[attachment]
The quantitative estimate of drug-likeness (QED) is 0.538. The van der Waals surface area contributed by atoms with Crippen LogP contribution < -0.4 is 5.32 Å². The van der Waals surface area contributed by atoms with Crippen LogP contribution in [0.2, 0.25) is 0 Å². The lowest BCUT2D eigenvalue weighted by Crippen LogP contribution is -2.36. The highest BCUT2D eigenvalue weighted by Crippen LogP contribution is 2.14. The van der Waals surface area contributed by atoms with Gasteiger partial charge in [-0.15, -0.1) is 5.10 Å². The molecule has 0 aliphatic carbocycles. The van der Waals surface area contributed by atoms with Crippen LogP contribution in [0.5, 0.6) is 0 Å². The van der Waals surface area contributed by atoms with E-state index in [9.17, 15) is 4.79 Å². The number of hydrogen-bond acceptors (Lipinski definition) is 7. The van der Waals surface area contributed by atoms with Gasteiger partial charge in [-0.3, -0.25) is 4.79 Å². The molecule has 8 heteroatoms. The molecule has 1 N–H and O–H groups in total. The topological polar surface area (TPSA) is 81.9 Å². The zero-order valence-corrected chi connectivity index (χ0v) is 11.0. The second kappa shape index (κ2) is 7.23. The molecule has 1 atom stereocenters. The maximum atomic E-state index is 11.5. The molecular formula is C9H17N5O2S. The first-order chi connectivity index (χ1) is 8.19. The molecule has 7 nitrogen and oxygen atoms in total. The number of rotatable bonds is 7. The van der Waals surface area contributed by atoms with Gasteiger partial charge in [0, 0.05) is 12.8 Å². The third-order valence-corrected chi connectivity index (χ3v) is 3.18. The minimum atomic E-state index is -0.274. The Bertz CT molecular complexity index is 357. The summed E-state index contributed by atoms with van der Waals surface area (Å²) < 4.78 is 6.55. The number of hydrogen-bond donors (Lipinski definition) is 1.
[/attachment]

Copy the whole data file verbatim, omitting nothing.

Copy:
The quantitative estimate of drug-likeness (QED) is 0.538. The van der Waals surface area contributed by atoms with Crippen LogP contribution < -0.4 is 5.32 Å². The van der Waals surface area contributed by atoms with Crippen LogP contribution in [0.2, 0.25) is 0 Å². The lowest BCUT2D eigenvalue weighted by Crippen LogP contribution is -2.36. The highest BCUT2D eigenvalue weighted by Crippen LogP contribution is 2.14. The van der Waals surface area contributed by atoms with Gasteiger partial charge in [-0.15, -0.1) is 5.10 Å². The molecule has 0 aliphatic carbocycles. The van der Waals surface area contributed by atoms with Crippen LogP contribution in [0.5, 0.6) is 0 Å². The van der Waals surface area contributed by atoms with E-state index in [9.17, 15) is 4.79 Å². The number of hydrogen-bond acceptors (Lipinski definition) is 7. The van der Waals surface area contributed by atoms with Gasteiger partial charge in [-0.3, -0.25) is 4.79 Å². The molecule has 8 heteroatoms. The molecule has 1 N–H and O–H groups in total. The topological polar surface area (TPSA) is 81.9 Å². The zero-order valence-corrected chi connectivity index (χ0v) is 11.0. The second kappa shape index (κ2) is 7.23. The molecule has 1 atom stereocenters. The maximum atomic E-state index is 11.5. The molecular formula is C9H17N5O2S. The first-order chi connectivity index (χ1) is 8.19. The molecule has 7 nitrogen and oxygen atoms in total. The number of rotatable bonds is 7. The van der Waals surface area contributed by atoms with Gasteiger partial charge in [0, 0.05) is 12.8 Å². The third-order valence-corrected chi connectivity index (χ3v) is 3.18. The minimum atomic E-state index is -0.274. The Bertz CT molecular complexity index is 357. The summed E-state index contributed by atoms with van der Waals surface area (Å²) < 4.78 is 6.55. The number of hydrogen-bond donors (Lipinski definition) is 1.